How Dunkin' Donuts and other fast food delivery could impact family table
Fast food eateries are looking into delivery options. How that might affect not only your family's nutrition, but their time together.
Which takes longer, scrambling a few eggs and making toast or having a box of Dunkin’ Donuts delivered to your door?
Fast food giants such as Dunkin' Donuts are trying to get a foot in America’s front door with home delivery, which may result in cultural changes that have some family fitness enthusiasts concerned.
Kelly Olexa, CEO and founder of Fitfluential, a popular social media network of fitness experts and enthusiasts, says in an interview that over the past three years she has seen the demand for sustainable organic meats and vegetables originating in the Paleo/Crossfit community develop into a more mainstream healthy eating trend towards home grocery and prepared-meal delivery nationwide that is now being capitalized on by the fast food giants.
“It’s definitely something that’s becoming a trend and growing in popularity and people are really responding to it. I think schedules have gone quite crazy,” Ms. Olexa says. “Over the past three years we’ve seen Amazon start delivering groceries out on the West Coast which then grew into a trend with the Paleo movement spurring on the need for sustainable, organic meat options. We saw a healthier option starting that groundswell and now you’re starting to see Starbucks [testing delivery with its smartphone app], McDonald's, Taco Bell and Chipotle also jumping in on that trend.”
According to the website Statista, revenue for the restaurant industry rose to US$659.31 billion in 2013, $190 billion of which came from the fast food industry. Off-premises dining, which includes takeout and delivery, held an 18 percent market share of the fast food industry in 2013. Also in 2013, “60 percent of Americans admitted to ordering food for takeout or delivery at least once a week, showing demand for the market,” according to the website.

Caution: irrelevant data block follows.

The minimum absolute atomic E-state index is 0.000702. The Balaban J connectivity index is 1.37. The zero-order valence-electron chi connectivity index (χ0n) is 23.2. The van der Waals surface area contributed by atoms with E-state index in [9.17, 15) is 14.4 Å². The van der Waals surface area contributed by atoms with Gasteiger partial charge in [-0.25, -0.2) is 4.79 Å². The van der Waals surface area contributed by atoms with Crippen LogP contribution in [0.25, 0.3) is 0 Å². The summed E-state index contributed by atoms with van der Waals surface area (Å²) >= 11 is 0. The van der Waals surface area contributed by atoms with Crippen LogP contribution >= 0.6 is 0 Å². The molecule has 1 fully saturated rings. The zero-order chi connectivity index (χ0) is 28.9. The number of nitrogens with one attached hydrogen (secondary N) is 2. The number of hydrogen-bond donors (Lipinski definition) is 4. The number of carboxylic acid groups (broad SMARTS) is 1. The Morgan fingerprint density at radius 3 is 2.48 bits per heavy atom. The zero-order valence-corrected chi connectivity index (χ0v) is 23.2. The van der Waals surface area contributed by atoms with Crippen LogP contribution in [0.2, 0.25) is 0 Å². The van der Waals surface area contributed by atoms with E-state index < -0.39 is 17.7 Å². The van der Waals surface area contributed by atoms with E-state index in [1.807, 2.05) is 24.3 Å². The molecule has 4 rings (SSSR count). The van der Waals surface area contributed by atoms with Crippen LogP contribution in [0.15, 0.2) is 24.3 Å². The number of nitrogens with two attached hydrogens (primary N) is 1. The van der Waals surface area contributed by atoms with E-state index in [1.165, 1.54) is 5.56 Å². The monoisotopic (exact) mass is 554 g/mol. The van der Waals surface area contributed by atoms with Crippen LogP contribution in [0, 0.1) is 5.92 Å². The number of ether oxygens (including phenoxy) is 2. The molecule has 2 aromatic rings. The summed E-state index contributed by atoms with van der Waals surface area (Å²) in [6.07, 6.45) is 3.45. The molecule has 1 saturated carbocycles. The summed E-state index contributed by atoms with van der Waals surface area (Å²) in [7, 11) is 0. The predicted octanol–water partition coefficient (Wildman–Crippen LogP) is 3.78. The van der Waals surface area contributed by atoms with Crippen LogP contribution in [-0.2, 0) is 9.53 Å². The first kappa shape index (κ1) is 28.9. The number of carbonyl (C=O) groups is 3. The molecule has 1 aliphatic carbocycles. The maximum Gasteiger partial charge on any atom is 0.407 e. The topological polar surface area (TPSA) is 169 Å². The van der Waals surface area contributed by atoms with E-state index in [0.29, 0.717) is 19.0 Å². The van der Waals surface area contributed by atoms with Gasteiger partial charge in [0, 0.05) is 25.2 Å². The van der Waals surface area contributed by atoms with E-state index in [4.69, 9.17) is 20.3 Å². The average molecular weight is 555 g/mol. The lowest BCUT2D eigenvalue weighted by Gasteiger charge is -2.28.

"Delivery is clearly a big opportunity," said Dunkin' Brands CEO Nigel Travis, in an interview with CNBC. "The trend in this country is convenience. I think the next few years you're going to see us get more and more into delivery."
The company is running what it terms a private test of the delivery service as a precursor to creating mobile ordering which is expected to launch in 2016.
Kara Kaufman, press officer for Corporate Accountability International based in Boston says in an interview, “The trend in the US and globally is fast food corporations like McDonald's and others taking advantage of the decreasing amount of time that people have to make food and increasingly using that gap to market their food both to increasingly kids and families.”
“It’s a way to market unhealthy foods to increasingly appeal to kids and parents who are strapped for time to make food for themselves at home,” Kaufman adds.
Olexa believes that there is more than fitness to be lost by ordering Dunkin’ Donuts for a family breakfast on a regular basis, but a culture of family cooking as well.
“I’ve lived that life of ‘I don’t have time for anything. I don’t have time to cook. I don’t have time for my family,' ” Olexa admits. “My health took a back seat and now I’m more aware of what I was doing and how important it is to take time for the things that matter.”
Olexa says she worries about the potential loss of social framework in the family, “When you’re just grabbing this or that and rushing out to your lives, there is no community in the home.”
“Not only is the health of the whole family taking a back seat, you’re missing out on that community time.”
Her suggestion is, “Take a look at your life and start picking it apart, because there are loopholes in there that you can find in your day where you actually can find the time to prep a meal or take time with your family to sit down and eat. You CAN do it and it WILL make a huge impact."